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Why Do People Hate Raisins ? Here’s What’s Going On

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Raisins are delicious little things, expect when they’re not. And plenty of people hate them with a vengeance. You may wonder why that is, and how raisins can offend someone so much. In truth we all have dislikes, and for something as important as food, this can be cause for arguments. Have you ever witnessed the ketchup-on-fries argument ? It’s something like that.

So let’s see why people hate raisins so much. And if there’s anything you can do to those raisins to make them more palatable.

raisin hate

Why do people hate raisins ?

Those who hate raisins do so because they confuse the look of a raisin with a chocolate chip, like in cookies. A second reason is the texture and flavor of raisins, which are a bit sticky, gooey, and not very sweet. Some people find this texture unpleasant, and they likely dislike other dried fruit like goji, currants, cranberries, and so on.

The biggest reason seems to be the confusion with chocolate chips. A person gets their hopes up, only to be met with something distinctly not chocolate, and much less sweet. Fortunately there are ways to mitigate the impact of raisins, and you can easily improve on their taste.

How to improve raisins

Do your children hate raisins ? Do you hate raisins ? Maybe there’s still some hope left, because in their own way raisins are nice, if you use them right. Maybe some of the ideas on this list will help you out. Not all of them are kid-friendly, so pick carefully. You can even use several of these ideas together.

Soak raisins in a flavored liquid

Most people simply dunk the raisins into their oatmeal or cookies and expect people to like them as-is. That’s a big no-no. The texture is tough, and you don’t get a good flavor out of them.

Always, always soak raisins before using them in anything. They get some of their sweetness back, but more importantly they become easier to chew.

Read also: Why Is Fruitcake So Bad ? 

What you soak them in is completely up to you, but we don’t recommend dairy. A fruit juice, water, simple syrup, grape must, whatever you like. If you’re cooking for adults, you can even soak the raisins in a bit of booze. Don’t serve it to kids though, the raisins really soak up a lot.

Once soaked in whatever liquid you choose, you need to strain them and add them as usual to the recipe.

Pair raisins with a deeper, stronger flavor

Raisins have a tart, fruity flavor that doesn’t go with just anything. We think a stronger, deeper flavor goes well with these because the raisins then have something to ‘cut’ through. So something rich like chocolate will pair much better with raisins than plain vanilla batter.

Use other dried fruits as well

You can use other fruits aside from raisins, to add more flavor and more sweetness. Which fruits you use is up to you, but do not use those brightly colored candied fruit. They’re just as bad as plain, dry raisins, only they’re sickly sweet.

Fruits that pair well with raisins are dates and figs, and even plums. Be sure to soak all of these !

Mince or blend the raisins

If you want to introduce raisins into a recipe but want to avoid the texture issue, you can simply blend or chop them finely after they’ve been soaked. The result should be a coarse paste that will help glue the batter together.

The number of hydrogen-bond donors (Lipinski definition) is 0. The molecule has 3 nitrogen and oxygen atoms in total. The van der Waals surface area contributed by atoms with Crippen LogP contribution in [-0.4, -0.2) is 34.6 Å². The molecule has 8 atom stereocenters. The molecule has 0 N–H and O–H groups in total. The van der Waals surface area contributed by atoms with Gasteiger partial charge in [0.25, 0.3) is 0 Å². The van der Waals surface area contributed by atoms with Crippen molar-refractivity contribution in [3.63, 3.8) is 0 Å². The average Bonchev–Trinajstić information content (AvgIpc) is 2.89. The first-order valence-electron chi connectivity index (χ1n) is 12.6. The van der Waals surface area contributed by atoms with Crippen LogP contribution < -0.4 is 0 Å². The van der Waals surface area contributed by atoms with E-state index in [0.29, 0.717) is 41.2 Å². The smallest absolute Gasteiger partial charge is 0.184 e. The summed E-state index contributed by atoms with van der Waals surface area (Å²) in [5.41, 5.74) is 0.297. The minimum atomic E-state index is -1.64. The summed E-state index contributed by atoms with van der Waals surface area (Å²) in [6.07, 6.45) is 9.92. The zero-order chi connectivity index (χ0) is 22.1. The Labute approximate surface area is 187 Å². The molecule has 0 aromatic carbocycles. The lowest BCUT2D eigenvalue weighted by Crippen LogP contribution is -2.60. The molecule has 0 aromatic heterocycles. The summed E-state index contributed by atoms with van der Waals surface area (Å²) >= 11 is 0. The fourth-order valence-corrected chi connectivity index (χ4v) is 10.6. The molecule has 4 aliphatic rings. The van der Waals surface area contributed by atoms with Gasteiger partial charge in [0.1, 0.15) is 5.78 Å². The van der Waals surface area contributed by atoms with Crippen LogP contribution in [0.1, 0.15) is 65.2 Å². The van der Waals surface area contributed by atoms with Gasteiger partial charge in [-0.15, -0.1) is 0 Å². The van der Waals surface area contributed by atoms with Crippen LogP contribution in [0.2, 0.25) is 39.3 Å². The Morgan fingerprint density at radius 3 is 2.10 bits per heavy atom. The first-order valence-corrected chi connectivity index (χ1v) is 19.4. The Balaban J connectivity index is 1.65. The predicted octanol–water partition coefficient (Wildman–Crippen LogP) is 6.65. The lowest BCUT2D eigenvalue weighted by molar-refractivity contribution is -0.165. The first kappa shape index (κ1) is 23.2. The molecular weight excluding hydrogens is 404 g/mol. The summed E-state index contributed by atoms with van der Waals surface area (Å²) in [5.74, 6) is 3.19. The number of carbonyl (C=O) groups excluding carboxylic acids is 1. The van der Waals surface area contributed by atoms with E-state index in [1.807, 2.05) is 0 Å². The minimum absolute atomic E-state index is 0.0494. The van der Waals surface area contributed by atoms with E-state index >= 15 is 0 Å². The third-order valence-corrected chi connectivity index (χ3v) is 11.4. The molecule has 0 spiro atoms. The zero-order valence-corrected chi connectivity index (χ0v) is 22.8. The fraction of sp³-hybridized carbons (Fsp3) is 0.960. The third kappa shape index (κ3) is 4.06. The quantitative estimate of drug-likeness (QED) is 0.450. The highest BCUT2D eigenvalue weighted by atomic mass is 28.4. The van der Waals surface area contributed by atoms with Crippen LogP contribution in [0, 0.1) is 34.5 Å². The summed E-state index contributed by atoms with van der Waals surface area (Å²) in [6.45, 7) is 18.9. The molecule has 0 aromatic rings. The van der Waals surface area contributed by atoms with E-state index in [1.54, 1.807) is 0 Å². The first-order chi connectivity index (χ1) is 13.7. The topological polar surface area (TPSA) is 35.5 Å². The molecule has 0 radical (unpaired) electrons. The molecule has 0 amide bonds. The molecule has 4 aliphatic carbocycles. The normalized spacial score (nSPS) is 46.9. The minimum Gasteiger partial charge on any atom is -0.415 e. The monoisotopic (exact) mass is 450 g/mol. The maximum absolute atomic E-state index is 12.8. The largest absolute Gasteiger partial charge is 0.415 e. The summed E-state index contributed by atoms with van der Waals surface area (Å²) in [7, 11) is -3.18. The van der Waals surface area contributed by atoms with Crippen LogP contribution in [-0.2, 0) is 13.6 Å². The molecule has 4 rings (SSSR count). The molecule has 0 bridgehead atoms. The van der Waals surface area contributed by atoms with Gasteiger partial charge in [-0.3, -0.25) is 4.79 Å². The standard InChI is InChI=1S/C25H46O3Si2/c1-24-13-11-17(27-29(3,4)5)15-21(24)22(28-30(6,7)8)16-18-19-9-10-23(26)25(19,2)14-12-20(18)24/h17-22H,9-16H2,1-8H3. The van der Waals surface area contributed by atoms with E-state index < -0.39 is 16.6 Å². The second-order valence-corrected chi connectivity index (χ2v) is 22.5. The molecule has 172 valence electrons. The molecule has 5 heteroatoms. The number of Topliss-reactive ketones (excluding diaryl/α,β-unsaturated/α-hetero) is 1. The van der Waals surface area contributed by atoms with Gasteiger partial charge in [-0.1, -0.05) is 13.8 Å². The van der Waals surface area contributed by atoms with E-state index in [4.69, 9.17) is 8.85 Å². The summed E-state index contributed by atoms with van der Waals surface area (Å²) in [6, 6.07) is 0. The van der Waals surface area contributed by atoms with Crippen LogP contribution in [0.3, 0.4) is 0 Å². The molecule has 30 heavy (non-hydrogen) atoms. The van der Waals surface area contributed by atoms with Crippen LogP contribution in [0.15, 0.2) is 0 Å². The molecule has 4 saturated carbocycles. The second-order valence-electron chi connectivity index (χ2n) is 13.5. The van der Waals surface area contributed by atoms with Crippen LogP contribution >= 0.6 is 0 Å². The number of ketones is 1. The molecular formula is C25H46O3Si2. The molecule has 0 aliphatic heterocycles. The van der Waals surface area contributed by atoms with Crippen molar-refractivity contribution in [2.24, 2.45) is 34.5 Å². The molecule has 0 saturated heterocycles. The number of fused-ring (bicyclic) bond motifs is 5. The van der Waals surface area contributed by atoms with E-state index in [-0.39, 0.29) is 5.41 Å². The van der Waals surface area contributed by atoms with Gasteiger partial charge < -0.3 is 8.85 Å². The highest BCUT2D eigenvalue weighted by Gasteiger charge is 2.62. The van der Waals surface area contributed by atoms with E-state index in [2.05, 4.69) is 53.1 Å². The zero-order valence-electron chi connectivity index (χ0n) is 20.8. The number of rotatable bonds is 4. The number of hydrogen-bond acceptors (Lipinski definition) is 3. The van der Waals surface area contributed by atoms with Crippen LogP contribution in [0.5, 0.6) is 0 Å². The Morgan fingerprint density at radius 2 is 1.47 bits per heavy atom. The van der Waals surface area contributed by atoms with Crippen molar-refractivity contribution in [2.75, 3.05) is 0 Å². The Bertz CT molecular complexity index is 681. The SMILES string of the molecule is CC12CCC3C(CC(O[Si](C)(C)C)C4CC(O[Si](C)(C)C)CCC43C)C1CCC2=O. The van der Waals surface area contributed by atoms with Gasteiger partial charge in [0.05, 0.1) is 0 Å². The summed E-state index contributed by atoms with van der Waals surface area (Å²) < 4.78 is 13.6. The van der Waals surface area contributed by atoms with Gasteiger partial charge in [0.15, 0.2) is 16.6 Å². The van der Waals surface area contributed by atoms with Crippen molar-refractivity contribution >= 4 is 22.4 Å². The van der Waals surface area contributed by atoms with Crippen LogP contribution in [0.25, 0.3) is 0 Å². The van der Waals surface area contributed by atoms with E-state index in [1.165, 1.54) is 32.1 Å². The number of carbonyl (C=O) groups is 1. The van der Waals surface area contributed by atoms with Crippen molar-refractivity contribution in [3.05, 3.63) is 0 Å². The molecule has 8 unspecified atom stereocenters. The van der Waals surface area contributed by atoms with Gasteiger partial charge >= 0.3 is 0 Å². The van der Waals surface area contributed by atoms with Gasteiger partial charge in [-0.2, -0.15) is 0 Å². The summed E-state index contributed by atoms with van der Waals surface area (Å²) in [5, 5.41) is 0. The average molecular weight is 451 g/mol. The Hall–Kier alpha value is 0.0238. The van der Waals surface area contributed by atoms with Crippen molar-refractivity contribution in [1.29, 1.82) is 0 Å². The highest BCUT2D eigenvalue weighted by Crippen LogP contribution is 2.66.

You can add a bit of fruit juice to the paste, if using a blender, to get a really smooth paste.

Raisin substitutes

So you find yourself in the position to completely forgo raisins. Maybe you don’t like them, maybe you can’t find them, it doesn’t matter. You need a raisin substitute. 

Let’s first look at what a raisin does in a recipe, so we know what kind of substitute we need. raisins provide a fruity, tart flavor, a small amount of sweetness, and plenty of texture. They’re also very small. They don’t melt. Alright, now let’s see the substitutes.

Dried dates

Dates are sweeter and less tart than raisins, and they may sit better with some people. But, you need to chop these bad boys and they’re incredibly sticky. So you can either un the knife under hot water before each slice, or dunk them in a blander and add some hot water.

Make sure they’re pitted dates before using the blender. You can easily break your blender with date pits.

Dried figs

Figs are possibly better than raisins, especially since they’ve got than nice, smooth texture with the crunchy tiny seeds. These are great to use whole in something like dumplings, but you still need to soak them a little.

dried figs

If you want to puree the dried figs, yo don’t need to worry about the pits, there aren’t any. But you still need to add some hot water, because they’re sticky, just like dates.

Dried plums

Dried plums have a bit more moisture than dates and figs, and definitely more than raisins. They’re also more tart than raisins, so you may need to add more sugar to the recipe. Dried plums are fairly easy to mince, so you may not need to use a blender.

Dried cranberries

Cranberries are notoriously sour, so make sure you get the sweetened one, or add some sugar. These leave a beautiful stain if using vanilla batter, but they work just as well for chocolate batter. Make sure you soak these too, because they’re just as tough as raisins.

Dried apricot

Dried apricots are bigger, like dried plums. They still need to be soaked, but they’re definitely sweeter than raisins. They also blend better into a light colored batter than raisins.

As you can see, there are plenty of options to substitute raisins if you have to. You just need to pick the one that works best for you. Or, you can improve on raisins with the methods we discussed earlier.

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